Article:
The 'classical' European secret society clearly borrowed its organizational model from Freemasonry, which itself originated from the guilds and brotherhoods of Scottish and English masons. The official birth of Freemasonry is conventionally set at 1717, the foundation date of the Grand Lodge of London, which in 1723 issued what, after its author, became known as the Constitutions of James Anderson. These regulations were not meant to formulate a particular doctrine, but to delineate a free space in which fraternal tolerance allowed for interesting and pleasant company. As in the guilds, the (almost exclusively male) members of the new lodges passed through a series of initiations to ascending degrees of apprentice, journeyman, and master. The building trade had become merely symbolic; the candidate was seen as a rough stone that had to be polished. The lodges were endowed with a considerable autonomy and engaged in various activities, most often in the fields of charity, education, and merry socializing. Because of the substantial cost of membership, they recruited disproportionally from the more well-off. Members were held to secrecy, but as the illustration shows, this in no way excluded public demonstrations. In England Freemasonry soon became a successful and respectable institution.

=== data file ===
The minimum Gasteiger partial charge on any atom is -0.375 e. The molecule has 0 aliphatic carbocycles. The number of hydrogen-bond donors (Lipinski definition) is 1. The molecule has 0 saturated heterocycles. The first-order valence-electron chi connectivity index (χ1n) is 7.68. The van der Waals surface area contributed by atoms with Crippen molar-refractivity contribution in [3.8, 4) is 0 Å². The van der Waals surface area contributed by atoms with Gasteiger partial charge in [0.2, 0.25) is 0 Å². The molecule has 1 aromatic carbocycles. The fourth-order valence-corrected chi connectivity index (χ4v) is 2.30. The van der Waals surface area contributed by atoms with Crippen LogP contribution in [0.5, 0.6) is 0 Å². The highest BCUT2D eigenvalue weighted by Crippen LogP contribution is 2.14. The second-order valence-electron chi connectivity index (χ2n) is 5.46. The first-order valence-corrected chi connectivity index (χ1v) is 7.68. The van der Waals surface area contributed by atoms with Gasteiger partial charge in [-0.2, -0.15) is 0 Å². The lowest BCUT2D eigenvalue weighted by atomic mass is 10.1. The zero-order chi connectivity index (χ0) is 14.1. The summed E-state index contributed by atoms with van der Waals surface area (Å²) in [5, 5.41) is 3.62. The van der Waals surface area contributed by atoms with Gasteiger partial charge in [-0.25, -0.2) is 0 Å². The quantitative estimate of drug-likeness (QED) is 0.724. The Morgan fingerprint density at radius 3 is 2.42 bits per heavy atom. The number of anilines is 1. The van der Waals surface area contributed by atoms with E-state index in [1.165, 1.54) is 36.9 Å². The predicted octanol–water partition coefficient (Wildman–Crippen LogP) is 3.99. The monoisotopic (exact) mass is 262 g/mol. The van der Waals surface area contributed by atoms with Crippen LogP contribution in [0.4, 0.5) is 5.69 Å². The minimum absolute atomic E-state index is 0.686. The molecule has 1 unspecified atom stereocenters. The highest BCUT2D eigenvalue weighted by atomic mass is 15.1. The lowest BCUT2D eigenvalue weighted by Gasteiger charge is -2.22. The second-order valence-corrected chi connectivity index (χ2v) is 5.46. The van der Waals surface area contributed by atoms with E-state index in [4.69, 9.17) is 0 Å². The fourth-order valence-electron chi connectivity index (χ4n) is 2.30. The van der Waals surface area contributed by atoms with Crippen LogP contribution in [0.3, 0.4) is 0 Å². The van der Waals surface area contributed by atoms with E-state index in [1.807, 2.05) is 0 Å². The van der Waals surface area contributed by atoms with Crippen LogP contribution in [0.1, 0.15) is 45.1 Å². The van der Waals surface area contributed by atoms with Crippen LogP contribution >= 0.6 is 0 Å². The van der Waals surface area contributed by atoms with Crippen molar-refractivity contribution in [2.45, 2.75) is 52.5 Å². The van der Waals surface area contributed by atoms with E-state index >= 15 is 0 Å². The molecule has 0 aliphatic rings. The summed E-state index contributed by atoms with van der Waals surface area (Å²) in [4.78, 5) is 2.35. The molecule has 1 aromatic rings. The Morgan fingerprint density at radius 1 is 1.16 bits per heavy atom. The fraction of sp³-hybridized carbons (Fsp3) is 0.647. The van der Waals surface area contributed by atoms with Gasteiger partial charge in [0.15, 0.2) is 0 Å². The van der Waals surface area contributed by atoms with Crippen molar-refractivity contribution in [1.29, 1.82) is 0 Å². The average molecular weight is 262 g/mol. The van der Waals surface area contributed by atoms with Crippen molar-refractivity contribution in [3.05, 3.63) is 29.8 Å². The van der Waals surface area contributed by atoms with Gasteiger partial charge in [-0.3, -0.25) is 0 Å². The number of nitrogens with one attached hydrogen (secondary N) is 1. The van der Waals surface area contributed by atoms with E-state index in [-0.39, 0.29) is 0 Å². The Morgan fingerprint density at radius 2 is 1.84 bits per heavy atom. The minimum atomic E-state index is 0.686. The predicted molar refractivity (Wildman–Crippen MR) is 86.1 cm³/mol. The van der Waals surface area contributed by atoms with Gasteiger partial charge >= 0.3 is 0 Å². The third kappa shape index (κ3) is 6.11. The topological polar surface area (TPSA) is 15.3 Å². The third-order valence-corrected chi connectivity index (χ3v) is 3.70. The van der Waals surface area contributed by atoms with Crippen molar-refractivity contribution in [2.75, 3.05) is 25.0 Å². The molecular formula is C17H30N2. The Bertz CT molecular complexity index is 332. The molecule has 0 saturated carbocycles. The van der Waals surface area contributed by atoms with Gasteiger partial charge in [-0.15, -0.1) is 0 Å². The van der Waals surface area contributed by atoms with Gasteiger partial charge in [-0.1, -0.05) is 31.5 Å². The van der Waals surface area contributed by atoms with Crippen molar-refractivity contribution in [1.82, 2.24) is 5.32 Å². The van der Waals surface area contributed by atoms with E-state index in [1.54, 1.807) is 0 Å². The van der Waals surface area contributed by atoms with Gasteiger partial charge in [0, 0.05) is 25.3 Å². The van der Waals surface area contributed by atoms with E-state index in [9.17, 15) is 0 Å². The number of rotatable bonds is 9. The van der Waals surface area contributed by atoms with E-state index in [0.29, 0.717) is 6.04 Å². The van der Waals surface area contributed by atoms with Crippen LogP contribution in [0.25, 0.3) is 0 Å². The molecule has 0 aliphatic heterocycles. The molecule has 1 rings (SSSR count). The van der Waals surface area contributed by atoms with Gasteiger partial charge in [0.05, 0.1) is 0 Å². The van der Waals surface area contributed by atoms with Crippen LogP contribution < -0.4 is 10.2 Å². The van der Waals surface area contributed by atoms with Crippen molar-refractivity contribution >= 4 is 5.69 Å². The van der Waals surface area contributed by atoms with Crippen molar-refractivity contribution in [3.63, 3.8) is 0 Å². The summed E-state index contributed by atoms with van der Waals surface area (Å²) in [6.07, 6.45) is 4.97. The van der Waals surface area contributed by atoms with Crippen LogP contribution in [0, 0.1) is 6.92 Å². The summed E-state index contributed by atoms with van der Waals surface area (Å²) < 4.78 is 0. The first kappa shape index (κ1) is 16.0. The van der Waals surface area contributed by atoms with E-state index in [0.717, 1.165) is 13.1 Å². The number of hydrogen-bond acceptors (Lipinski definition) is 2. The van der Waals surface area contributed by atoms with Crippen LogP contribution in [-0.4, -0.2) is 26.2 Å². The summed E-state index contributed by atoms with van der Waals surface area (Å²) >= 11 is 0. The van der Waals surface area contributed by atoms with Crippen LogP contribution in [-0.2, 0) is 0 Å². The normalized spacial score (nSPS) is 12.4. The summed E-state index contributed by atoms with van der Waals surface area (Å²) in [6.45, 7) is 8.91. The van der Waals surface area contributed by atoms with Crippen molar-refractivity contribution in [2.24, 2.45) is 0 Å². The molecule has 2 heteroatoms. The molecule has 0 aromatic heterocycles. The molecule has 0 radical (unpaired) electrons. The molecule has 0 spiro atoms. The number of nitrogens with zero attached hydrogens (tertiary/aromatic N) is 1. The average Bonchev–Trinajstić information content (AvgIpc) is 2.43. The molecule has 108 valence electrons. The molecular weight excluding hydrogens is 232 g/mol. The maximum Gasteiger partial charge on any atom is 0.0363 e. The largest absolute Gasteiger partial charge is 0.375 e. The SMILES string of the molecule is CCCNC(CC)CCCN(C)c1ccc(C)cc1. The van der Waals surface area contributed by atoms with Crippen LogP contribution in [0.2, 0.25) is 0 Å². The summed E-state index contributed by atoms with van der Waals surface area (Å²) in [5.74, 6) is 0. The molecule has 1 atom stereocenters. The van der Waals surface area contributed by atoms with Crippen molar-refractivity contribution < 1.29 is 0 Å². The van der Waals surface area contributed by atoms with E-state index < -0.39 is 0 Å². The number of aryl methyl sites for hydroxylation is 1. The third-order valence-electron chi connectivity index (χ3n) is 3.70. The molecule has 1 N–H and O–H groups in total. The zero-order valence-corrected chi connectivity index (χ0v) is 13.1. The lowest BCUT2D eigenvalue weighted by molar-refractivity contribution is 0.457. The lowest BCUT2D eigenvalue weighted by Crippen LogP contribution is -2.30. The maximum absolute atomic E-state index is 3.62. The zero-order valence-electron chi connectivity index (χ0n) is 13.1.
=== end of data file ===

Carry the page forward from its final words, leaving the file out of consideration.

The movement spread both to the English colonies and the Continent. Here, however, the authorities, fearing moral, religious, or political troubles, were much more reserved than in liberal England. The Continental lodges were frequently suspected of oppositional or unorthodox tendencies, which was of course mostly a matter of definition. The Catholic Church condemned Freemasonry in 1738, the first of many occasions. Its popularity rose quickly nonetheless, aided in part by the creation of new 'systems' that offered more than three degrees and, perhaps, a hint of hidden knowledge or a special experience. In France, on the eve of the Revolution, one in twenty city dwellers was a Freemason. This helps to explain why after the 'fall of Throne and Altar' the lodges became suitable candidates for the role of scapegoat.
Read also an anonymous early defense of Freemasonry in France (Pdf 1,5 Mb).
Source: Lettre écrite par un Maçon à un de ses amis en province, s.l., 1764 [= 1744], 23 pp. (Call number: Bro F1758/50).